deviant (two-peak) pitch pattern in Accent 2 for one of eight discourse conditions used in the experiment. Experiment 2 reveals an effect of word accent on vowel articulation, as the tongue body gesture target is reached earlier in Accent 2. It also suggests slight but (marginally) significant word-accent effects on word-initial gestural coordination, taking slightly different forms in the two speakers, as well as corresponding differences in word-initial formant patterns. Results are discussed concerning their potential perceptual relevance, as well as with reference to the c-center effect discussed within Articulatory Phonology. (Less)
Abstract
This study investigates acoustic and articulatory correlates of South Swedish word accents (Accent 1 vs. 2) — a tonal distinction traditionally associated with F0 timing. The study is motivated by previous findings on (i) the acoustic complexity of tonal prosody and (ii) tonal-articulatory interplay in other languages.

Acoustic and articulatory (EMA) data from two controlled experiments are reported (14 speakers in total; pilot EMA recordings with 2 speakers). Apart from the well-established F0 timing pattern, results of Experiment 1 reveal a longer duration of a post-stress consonant in Accent 2 than in Accent 1, a higher degree of creaky voice in Accent 1, as well as a deviant (two-peak) pitch pattern in Accent 2 for one of... (More)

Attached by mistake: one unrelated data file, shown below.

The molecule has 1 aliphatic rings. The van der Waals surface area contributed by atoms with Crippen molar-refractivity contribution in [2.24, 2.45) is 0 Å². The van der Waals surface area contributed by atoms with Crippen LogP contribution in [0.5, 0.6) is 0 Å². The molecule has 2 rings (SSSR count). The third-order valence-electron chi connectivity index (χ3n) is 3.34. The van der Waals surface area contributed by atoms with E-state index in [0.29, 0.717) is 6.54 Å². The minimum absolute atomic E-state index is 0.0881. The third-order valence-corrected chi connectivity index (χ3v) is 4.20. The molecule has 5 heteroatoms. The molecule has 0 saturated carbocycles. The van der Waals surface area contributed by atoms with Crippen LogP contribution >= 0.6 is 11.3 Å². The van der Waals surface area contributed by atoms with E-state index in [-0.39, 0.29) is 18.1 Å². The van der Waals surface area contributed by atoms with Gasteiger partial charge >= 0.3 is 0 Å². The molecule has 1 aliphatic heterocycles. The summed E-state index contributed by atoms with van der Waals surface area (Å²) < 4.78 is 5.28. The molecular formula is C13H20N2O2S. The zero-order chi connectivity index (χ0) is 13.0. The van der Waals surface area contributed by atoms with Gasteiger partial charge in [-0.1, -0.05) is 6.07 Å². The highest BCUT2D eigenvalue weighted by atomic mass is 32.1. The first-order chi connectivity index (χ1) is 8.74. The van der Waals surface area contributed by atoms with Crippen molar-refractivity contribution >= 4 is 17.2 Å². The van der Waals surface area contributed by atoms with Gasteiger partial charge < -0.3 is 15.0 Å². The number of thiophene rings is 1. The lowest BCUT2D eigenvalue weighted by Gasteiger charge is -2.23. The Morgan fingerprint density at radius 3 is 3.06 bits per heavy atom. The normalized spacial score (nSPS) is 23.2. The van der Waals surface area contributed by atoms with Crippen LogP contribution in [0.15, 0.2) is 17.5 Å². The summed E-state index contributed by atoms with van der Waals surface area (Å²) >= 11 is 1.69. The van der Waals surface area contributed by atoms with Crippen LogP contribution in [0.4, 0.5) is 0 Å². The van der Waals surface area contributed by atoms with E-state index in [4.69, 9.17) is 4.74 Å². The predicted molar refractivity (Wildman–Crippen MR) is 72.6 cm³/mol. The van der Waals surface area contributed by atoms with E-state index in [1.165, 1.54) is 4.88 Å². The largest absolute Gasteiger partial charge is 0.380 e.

This study investigates acoustic and articulatory correlates of South Swedish word accents (Accent 1 vs. 2) — a tonal distinction traditionally associated with F0 timing. The study is motivated by previous findings on (i) the acoustic complexity of tonal prosody and (ii) tonal-articulatory interplay in other languages.